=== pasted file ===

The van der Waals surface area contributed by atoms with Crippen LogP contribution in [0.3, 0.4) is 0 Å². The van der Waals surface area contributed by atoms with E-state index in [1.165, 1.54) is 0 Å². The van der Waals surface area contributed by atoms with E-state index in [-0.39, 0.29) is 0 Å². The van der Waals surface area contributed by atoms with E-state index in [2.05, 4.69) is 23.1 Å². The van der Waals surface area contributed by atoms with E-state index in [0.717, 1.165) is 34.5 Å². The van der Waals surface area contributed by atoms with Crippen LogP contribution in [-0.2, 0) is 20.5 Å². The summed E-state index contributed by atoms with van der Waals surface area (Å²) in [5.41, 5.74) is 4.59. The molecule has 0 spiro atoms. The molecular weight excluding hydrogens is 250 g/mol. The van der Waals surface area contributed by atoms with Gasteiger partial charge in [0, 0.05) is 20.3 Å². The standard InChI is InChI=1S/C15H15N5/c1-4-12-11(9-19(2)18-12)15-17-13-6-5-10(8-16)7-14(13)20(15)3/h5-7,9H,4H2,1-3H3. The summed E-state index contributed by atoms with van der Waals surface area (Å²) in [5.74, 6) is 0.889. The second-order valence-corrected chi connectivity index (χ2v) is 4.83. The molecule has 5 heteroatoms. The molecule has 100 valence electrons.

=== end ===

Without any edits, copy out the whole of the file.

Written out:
The van der Waals surface area contributed by atoms with Crippen LogP contribution in [0.3, 0.4) is 0 Å². The van der Waals surface area contributed by atoms with E-state index in [1.165, 1.54) is 0 Å². The van der Waals surface area contributed by atoms with E-state index in [-0.39, 0.29) is 0 Å². The van der Waals surface area contributed by atoms with E-state index in [2.05, 4.69) is 23.1 Å². The van der Waals surface area contributed by atoms with E-state index in [0.717, 1.165) is 34.5 Å². The van der Waals surface area contributed by atoms with Crippen LogP contribution in [-0.2, 0) is 20.5 Å². The summed E-state index contributed by atoms with van der Waals surface area (Å²) in [5.41, 5.74) is 4.59. The molecule has 0 spiro atoms. The molecular weight excluding hydrogens is 250 g/mol. The van der Waals surface area contributed by atoms with Gasteiger partial charge in [0, 0.05) is 20.3 Å². The standard InChI is InChI=1S/C15H15N5/c1-4-12-11(9-19(2)18-12)15-17-13-6-5-10(8-16)7-14(13)20(15)3/h5-7,9H,4H2,1-3H3. The summed E-state index contributed by atoms with van der Waals surface area (Å²) in [5.74, 6) is 0.889. The second-order valence-corrected chi connectivity index (χ2v) is 4.83. The molecule has 5 heteroatoms. The molecule has 100 valence electrons.